Let's start with a small to medium sized bead from turquoise (sky blue, petrol green, ...) glass. Melt the glass about two thirds away from the bright blue cone towards the end of the yellow flare. Melting the glass might take longer, but we want a clean color for this exercise. Once the bead is at least in decent shape come out of the flame and look at it under good illumination. It should look uniform in color. Go back into the flame and move closer to the bright blue cone. Watch the glass surface and look for an oily shine. Take the bead out of the flame again and see the red spots. Go back into the very end of the yellow flare and watch the oily spots disappear. Control the result under good light and decide how to finish the bead.

By now you learned how to reduce tuequoise on purpouse and how to remove reduced spots while working. You can draw patterns with clear glass on your bead and reduce it or reduce the bead before drawing the patterns. These are two options to use this as a design element.


The black or pewter coloration, mostly on the bead ends, is the reduction of zinc. It comes out while working a longer time in not-so-hot conditions of a neutral to slightly reducing flame. You can avoid it by working slightly hotter and cooling the bead outside the flame before the next boost of heat. It's very tricky to do on purpouse, but comes whenever you fool too long with a semiheated bead.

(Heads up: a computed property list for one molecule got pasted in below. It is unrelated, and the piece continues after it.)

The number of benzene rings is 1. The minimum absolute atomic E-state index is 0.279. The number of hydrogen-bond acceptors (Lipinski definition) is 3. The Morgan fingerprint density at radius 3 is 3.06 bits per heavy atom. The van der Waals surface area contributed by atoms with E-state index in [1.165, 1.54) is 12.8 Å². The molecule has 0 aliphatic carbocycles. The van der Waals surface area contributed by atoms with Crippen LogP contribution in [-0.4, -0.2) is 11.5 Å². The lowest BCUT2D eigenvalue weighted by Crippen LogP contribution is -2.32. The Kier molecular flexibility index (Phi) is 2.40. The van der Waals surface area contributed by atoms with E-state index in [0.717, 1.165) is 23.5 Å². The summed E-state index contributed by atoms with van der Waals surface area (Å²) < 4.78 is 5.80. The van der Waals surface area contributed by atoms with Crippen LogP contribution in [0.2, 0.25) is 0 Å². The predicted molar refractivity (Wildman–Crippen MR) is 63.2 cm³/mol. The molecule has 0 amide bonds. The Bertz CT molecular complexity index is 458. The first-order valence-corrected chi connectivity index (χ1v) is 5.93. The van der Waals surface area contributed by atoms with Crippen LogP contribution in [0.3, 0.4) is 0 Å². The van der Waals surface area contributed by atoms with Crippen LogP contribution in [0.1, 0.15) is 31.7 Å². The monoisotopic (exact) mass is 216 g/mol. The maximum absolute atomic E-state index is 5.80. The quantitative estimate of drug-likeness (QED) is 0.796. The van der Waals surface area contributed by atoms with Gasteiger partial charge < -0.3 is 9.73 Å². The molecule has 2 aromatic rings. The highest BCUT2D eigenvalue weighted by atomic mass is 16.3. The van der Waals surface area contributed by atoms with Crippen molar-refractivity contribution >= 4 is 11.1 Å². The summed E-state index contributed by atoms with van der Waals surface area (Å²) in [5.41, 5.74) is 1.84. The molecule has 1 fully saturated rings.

9 
 on: March 24, 2020, 03:11:12 AM 
Started by Tonyb - Last post by Dietmar
It if effetre - 591432 Opaque Medium Red with Enamel White frit.
Here we go...
The red contains a cadmium compound with sulfur, selenium or tellurium as the colorant. The enamel white contains lead as a majour ingreadient to get a lower melting temperature. The lead causes a very low surface tension and makes the enamel "creep" over the bead. Finally, there is a reaction between lead an sulfur (...) that gives black lead sulfide.

If you use Effetre white (the regular one) you'll get white dots with a sharp edge. Ivoury (both) works simillar, but makes less defined edges on the dots and doesn't get the grey to black halos.

 10 
 on: March 23, 2020, 02:10:05 PM 
Started by Penglass - Last post by Dietmar
"Liquid glass"...? Are we talking about molten sand with some additives like soda and limestone?

It might be a kind of resin or polymer solution or a UV-sensitive material, you are talking about. I need more information about the liquid begore recommending a material or shape.

EDIT sayes: Or are you talking about a slurry of powdered glass in a kind of water based glue matrix?

Pages: [1] 2 3 4 ... 10
Powered by MySQL Powered by PHP Powered by SMF 1.1.21 | SMF © 2015, Simple Machines Valid XHTML 1.0! Valid CSS!
Page created in 0.027 seconds with 15 queries.